Did you hear about the genetically altered bacteria that can eat garbage and poop oil?


There are a lot of potential scalable sources for renewable energy, but nothing got me more excited than these bacteria. I think it is the cartoonist in me that wants all the problems of the world to be solved by critters that eat garbage and poop oil.

I fantasize that someday the United States will hold a national lottery to see who gets to tell the president of Venezuela that we no longer need his oil. I think I would approach that conversation this way:

Me: "You know that oil you sell us?"

Chavez: "Si. What about it, Yankee devil?"

Me: "It's the life blood of your economy, isn't it?"

Chavez: "Si. What is your point, demon crud?"

Me: "Oil is the most valuable thing in your entire country, isn't it?"

Chavez: "Si. Where is this conversation going?"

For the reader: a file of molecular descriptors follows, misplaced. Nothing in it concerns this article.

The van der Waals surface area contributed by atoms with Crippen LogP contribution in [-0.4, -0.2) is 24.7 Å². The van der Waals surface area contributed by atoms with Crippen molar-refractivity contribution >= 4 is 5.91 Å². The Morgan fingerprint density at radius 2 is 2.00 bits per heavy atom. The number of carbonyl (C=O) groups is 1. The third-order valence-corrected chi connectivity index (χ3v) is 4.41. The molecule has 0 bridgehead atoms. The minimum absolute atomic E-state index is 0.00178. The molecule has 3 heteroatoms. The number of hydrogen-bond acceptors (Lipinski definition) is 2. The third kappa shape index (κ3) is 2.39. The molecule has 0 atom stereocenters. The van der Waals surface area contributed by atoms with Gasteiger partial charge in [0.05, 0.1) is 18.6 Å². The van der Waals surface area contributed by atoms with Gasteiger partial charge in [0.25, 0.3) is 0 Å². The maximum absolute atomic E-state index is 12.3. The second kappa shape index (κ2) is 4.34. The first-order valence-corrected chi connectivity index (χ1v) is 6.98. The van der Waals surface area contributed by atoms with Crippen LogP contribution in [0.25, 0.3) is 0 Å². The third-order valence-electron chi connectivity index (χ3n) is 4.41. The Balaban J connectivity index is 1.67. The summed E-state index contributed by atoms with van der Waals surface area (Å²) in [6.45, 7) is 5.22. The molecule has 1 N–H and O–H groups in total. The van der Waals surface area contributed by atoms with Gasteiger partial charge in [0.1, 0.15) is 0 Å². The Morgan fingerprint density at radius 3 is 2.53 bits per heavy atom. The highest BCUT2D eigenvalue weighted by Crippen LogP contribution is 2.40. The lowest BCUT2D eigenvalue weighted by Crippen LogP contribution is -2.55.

Me: "We invented bugs that eat garbage and poop oil."

Chavez: "It will never work!"

Me: "You better hope so because I put some in your drink."

So I figure these bacteria will create all the oil we need for automobiles and jets, while the new mirror-based solar energy plants going up in the deserts will handle all of our future household and industrial energy needs. Maybe you toss in a few nuclear sites, and problem solved. Someday we'll look back and realize that oil at $140 was the best thing that ever happened.

There are few things I enjoy as much as a good conspiracy theory. The upcoming election in the United States will be fascinating because there is a high probability we will find out if there are any hidden puppet masters running the United States. That would happen if, for example, Obama is clearly ahead in the polls in November but somehow loses the election. I consider both of those outcomes likely.